The Catholic Church cried foul when news leaked that in the revised constitution abortion might be permitted under some circumstances. “I knew something fundamental had changed when I heard the swish of cassocks and saw several bishops running up the stairs of the presidential palace,” recalled Maria del Mar, who sat on the women’s rights commission. “They would normally send their subordinates to dictate their orders.” In the run-up to the vote the church openly opposed Chavez. “If the Yes vote wins then peace and democracy will be endangered,” said Bishop Roberto Luckert, adding, “we may succumb to a constitutional dictatorship which is worse than a military dictatorship because [Chavez] will have absolute power legitimized through the constitution.” […] The Catholic Church subsequently faced a cut in state education subsidies, a key factor in its enduring hostility to the Chavez administration.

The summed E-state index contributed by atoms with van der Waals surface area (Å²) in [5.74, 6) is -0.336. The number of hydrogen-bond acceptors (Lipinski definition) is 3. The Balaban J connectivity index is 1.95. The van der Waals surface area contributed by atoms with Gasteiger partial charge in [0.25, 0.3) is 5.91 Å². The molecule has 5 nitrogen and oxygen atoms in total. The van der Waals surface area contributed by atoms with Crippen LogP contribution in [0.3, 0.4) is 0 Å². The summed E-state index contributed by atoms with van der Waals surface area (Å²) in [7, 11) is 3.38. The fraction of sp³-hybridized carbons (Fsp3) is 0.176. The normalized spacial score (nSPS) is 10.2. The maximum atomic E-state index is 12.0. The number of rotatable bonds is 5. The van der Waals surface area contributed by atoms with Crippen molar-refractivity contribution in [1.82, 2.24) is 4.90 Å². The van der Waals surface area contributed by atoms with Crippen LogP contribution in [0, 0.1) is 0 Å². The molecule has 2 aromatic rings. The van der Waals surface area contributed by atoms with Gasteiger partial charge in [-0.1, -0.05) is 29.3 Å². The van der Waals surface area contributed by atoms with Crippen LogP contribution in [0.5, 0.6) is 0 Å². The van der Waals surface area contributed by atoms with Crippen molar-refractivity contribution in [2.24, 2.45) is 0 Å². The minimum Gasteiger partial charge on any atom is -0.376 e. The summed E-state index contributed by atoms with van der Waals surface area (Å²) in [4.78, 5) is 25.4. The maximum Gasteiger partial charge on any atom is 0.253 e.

Despite Bishop Luckert’s claim, peace and democracy were not threatened in the least by the passage of this radical new constitution; rather, the democratic situation improved for the once disenfranchised majority of Venezuelans. But for the minority accustomed to a covert de facto dictatorship by such traditional powers as the church, the military high command, the business sector, certain cronyish union leaders, and the corrupt old political parties AD and COPEI, it was as though a bomb had gone off in their faces. Suddenly faced with the loss of their once unquestioned power (and the ready access to the nation’s coffers that had gone with it), they plotted a bloody revenge in an effort to set things back. You can see who the real threats to peace and democracy are; some of them appear in The Revolution Will Not Be Televised.